From Priesthood to Psychological Warfare, A Local Man Reflects
A recently completed project at The Orchards brings memories of an adventurous life.
By Jessica Kastner Plaskett
"I've always had an affinity for kids, they actually called me 'Uncle John," McLennan said. ". . . it was quite a thing to run a school during the 50's, 60's and 70's, with all of the problems of drugs and war protests and so on. "
Now spending his later years at The Orchards, the 83-year old McLennan recently participated in a life stories project, where residents create a book with pictures and memories narrating their lives.
McLennan's story unfolds after attending a Catholic preparatory school in Massachusetts at the age of 13. He then attended a monastery with hopes of becoming a monk.
After earning a bachelor's degree in philosophy and spending three years studying within a monastery, however McLennan's independent spirit led him to switch paths in life. In 1951, just one month after his decision to try something new, he was drafted into the Air Force. He served in active duty in the Korean War, teaching psychological warfare and then returned home to earn a master's degree in psychology from the University of Connecticut. He taught English for one year before becoming vice principal and eventually principal of a high school in New York City for 20 years.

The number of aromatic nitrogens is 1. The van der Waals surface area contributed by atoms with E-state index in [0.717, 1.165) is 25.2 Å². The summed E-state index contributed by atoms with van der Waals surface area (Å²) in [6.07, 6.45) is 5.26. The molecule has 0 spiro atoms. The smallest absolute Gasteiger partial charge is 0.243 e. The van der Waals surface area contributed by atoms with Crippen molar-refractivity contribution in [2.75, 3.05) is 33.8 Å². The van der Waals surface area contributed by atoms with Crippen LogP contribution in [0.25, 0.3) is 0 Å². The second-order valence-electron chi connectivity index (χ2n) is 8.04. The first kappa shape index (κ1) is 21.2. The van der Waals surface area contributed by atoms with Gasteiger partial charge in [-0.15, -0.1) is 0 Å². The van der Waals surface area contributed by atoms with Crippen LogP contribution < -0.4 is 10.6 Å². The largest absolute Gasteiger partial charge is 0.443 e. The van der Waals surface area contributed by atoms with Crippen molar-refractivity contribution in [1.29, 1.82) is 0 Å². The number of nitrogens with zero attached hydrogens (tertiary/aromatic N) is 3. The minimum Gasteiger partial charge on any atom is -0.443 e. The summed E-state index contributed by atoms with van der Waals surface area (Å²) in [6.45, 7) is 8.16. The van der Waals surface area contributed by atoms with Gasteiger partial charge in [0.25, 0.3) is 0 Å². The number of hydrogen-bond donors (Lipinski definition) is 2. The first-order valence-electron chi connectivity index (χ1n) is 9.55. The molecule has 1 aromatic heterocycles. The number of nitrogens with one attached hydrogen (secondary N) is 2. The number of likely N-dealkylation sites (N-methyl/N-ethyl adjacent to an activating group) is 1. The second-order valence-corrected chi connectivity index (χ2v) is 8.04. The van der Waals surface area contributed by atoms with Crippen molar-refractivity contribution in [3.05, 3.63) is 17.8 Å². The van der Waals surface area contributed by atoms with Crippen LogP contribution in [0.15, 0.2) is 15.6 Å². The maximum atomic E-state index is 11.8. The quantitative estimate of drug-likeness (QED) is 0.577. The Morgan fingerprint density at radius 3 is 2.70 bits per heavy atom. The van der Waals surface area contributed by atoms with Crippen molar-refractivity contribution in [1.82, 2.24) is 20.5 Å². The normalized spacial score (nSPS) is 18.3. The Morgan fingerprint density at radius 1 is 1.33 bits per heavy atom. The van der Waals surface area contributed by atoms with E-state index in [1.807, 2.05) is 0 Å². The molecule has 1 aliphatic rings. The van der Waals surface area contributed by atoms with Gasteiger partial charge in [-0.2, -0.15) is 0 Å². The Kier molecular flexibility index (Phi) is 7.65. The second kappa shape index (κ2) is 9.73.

During that time he lived on Long Island and traveled extensively to a countless number of countries including Thailand, Japan, all of Europe and South America. McLennan never married.
"I was lucky because I had family in many different places in the world so I got to stay in places like Paris and Scotland for long periods of time, really experiencing the day-to-day life, not just a tourist kind of experience," McLennan said.
He also spent much time sailing along the coasts of places like Scotland and near his Long Island home.
If John McLennan's life was a book, it would tell a story of adventure, travel and hard work.
Raised by his mother in Waterbury, McLennan's life path took him from nearly joining the priesthood to teaching psychological warfare in the military, to leading a New York City school as principal for 20 years.
In 1983, at the age of 55, McLennan retired and chose to move to Southington, where his sister lived. Not one to shy away from leadership, he was president of Spring Lake Village for years before moving to The Orchards due to some minor medical problems.
His last trip was to Thailand three years ago.
Looking back, he attributes much of his strength of character to his kind and positive-minded mother, and to the many people including members of the Catholic Church and military officials of note, who always took him under his wing and identified his talent from childhood.
"I'm blessed because everything I've planned for to happen in life, has just about happened" McLennan said.
"I feel at peace with the world around me," he writes at the conclusion of his book.
Life Stories Project Organizer Lynn Patrick said the project is extensive, but worthwhile. After interviewing around 10 residents for about 60 hours, she input the information into a web-based program, edits, adds pictures and then presents each resident with a personal copy.
"Our residents here are really mentally intact so they're able to share their stories, and they really seem to enjoy it," Patrick said. "What a great keepsake to have."